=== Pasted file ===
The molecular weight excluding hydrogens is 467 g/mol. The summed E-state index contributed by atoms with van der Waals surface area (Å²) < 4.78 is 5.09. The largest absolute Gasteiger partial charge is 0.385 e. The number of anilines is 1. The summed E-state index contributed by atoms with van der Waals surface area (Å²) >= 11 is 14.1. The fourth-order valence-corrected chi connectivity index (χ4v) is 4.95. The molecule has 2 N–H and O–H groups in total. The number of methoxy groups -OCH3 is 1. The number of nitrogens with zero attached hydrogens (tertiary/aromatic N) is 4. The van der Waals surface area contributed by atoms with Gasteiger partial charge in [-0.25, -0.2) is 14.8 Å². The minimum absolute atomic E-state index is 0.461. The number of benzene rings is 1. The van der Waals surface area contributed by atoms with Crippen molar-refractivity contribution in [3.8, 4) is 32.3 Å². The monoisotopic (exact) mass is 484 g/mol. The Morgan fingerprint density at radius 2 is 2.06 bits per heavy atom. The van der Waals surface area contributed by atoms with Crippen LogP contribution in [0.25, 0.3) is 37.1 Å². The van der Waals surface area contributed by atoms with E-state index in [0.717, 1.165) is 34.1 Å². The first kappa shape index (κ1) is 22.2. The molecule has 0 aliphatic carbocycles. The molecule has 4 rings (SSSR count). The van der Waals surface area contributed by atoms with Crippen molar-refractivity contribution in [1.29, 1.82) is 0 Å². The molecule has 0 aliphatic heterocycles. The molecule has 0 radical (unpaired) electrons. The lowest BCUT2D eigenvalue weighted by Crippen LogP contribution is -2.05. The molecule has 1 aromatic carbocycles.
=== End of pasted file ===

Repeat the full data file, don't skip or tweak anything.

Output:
The molecular weight excluding hydrogens is 467 g/mol. The summed E-state index contributed by atoms with van der Waals surface area (Å²) < 4.78 is 5.09. The largest absolute Gasteiger partial charge is 0.385 e. The number of anilines is 1. The summed E-state index contributed by atoms with van der Waals surface area (Å²) >= 11 is 14.1. The fourth-order valence-corrected chi connectivity index (χ4v) is 4.95. The molecule has 2 N–H and O–H groups in total. The number of methoxy groups -OCH3 is 1. The number of nitrogens with zero attached hydrogens (tertiary/aromatic N) is 4. The van der Waals surface area contributed by atoms with Gasteiger partial charge in [-0.25, -0.2) is 14.8 Å². The minimum absolute atomic E-state index is 0.461. The number of benzene rings is 1. The van der Waals surface area contributed by atoms with Crippen molar-refractivity contribution in [3.8, 4) is 32.3 Å². The monoisotopic (exact) mass is 484 g/mol. The Morgan fingerprint density at radius 2 is 2.06 bits per heavy atom. The van der Waals surface area contributed by atoms with Crippen LogP contribution in [0.25, 0.3) is 37.1 Å². The van der Waals surface area contributed by atoms with E-state index in [0.717, 1.165) is 34.1 Å². The first kappa shape index (κ1) is 22.2. The molecule has 0 aliphatic carbocycles. The molecule has 4 rings (SSSR count). The van der Waals surface area contributed by atoms with Crippen molar-refractivity contribution in [1.29, 1.82) is 0 Å². The molecule has 0 aliphatic heterocycles. The molecule has 0 radical (unpaired) electrons. The lowest BCUT2D eigenvalue weighted by Crippen LogP contribution is -2.05. The molecule has 1 aromatic carbocycles.